in Ghana are doing these days
I go on to the bank
and Miss Stillwagon (first name Linda I once heard)
doesn’t even look up my balance for once in her life
and in the GOLDEN GRIFFIN I get a little Verlaine
for Patsy with drawings by Bonnard although I do
think of Hesiod, trans. Richmond Lattimore or
Brendan Behan’s new play or Le Balcon or Les Nègres
of Genet, but I don’t, I stick with Verlaine
after practically going to sleep with quandariness

and for Mike I just stroll into the PARK LANE
Liquor Store and ask for a bottle of Strega and
then I go back where I came from to 6th Avenue
and the tobacconist in the Ziegfield Theatre and
casually ask for a carton of Gauloises and a carton
of Picayunes, and a NEW YORK POST with her face on it

and I am sweating a lot by now and thinking of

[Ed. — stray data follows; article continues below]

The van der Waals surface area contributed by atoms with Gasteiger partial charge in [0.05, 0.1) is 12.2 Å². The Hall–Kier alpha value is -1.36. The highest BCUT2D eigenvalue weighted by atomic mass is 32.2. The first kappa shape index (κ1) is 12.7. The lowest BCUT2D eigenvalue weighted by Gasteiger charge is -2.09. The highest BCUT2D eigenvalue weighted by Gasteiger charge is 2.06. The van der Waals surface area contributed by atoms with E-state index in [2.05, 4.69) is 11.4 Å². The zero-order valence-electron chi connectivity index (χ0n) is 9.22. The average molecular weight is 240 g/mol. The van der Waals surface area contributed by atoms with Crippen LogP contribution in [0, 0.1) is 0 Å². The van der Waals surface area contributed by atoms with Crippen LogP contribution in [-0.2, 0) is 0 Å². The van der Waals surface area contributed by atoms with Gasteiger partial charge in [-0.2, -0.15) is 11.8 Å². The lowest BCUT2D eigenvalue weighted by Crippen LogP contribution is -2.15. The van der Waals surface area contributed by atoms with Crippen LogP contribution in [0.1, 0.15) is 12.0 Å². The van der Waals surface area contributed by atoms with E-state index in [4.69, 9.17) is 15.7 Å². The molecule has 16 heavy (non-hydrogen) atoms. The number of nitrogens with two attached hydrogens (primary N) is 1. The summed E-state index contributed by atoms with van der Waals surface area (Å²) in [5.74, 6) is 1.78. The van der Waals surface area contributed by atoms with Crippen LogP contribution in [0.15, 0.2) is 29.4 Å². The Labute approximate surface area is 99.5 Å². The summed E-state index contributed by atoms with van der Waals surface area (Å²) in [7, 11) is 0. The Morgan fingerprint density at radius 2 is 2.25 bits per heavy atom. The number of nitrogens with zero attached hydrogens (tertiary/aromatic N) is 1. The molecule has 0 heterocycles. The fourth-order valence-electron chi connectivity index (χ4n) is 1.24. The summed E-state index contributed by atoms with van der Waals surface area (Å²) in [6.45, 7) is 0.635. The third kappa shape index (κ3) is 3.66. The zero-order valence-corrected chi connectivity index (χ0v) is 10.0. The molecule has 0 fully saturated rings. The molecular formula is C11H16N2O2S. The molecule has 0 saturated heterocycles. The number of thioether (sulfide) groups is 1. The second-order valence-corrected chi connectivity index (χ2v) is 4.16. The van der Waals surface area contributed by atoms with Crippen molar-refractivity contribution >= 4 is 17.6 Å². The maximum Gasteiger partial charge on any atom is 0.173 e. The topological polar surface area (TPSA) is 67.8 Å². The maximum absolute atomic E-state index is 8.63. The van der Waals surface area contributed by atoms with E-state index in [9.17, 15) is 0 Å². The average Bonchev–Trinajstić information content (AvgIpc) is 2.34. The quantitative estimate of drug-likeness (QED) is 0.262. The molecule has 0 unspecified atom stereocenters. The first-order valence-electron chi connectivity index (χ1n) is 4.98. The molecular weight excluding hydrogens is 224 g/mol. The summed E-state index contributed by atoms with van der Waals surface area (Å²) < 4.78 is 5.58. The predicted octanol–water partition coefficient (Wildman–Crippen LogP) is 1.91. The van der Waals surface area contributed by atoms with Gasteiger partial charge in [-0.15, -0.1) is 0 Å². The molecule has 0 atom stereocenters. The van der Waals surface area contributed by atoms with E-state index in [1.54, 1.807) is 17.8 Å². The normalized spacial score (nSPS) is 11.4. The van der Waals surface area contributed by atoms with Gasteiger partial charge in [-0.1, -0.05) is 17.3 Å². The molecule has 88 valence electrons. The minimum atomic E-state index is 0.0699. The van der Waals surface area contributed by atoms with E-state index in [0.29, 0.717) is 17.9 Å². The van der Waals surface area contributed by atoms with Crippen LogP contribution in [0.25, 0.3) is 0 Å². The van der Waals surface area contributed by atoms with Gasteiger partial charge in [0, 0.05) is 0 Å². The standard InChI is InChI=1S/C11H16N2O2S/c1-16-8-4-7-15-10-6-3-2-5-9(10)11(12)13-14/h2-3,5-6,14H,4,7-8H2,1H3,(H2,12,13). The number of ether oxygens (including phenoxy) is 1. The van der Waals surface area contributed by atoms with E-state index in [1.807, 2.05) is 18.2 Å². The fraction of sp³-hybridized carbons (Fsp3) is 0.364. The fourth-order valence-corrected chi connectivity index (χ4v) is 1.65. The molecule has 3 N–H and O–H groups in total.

leaning on the John door in the 5 SPOT
while she whispered a song along the keyboard
to Mal Waldron and everyone and I stopped breathing

– 1959

(From Lunch Poems, Expanded 50th Anniversary Edition © 1964, 2014 by Maureen Granville-Smith, Administratrix of the Estate of Frank O’Hara. Used by permission of City Lights Books, San Francisco)

A Poem For Thursday

Sep 18 2014 @ 7:12pm


“Colosseum” by Jericho Brown:

I don’t remember how I hurt myself,
The pain mine
Long enough for me
To lose the wound that invented it
As none of us knows the beauty
Of our own eyes
Until a man tells us they are
Why God made brown. Then
That same man says he lives to touch
The smoothest parts, suggesting our
Surface area can be understood
By degrees of satin. Him I will
Follow until I am as rough outside
As I am within. I cannot locate the origin
Of slaughter, but I know
How my own feels, that I live with it
And sometimes use it
To get the living done,
Because I am what gladiators call
A man in love—love
Being any reminder we survived.

Previous poems from Brown here and here.

(From The New Testament © 2014 by Jericho Brown. Used by permission of Copper Canyon Press. Detail of the Gladiator Mosaic, 4th century CE, via Wikimedia Commons)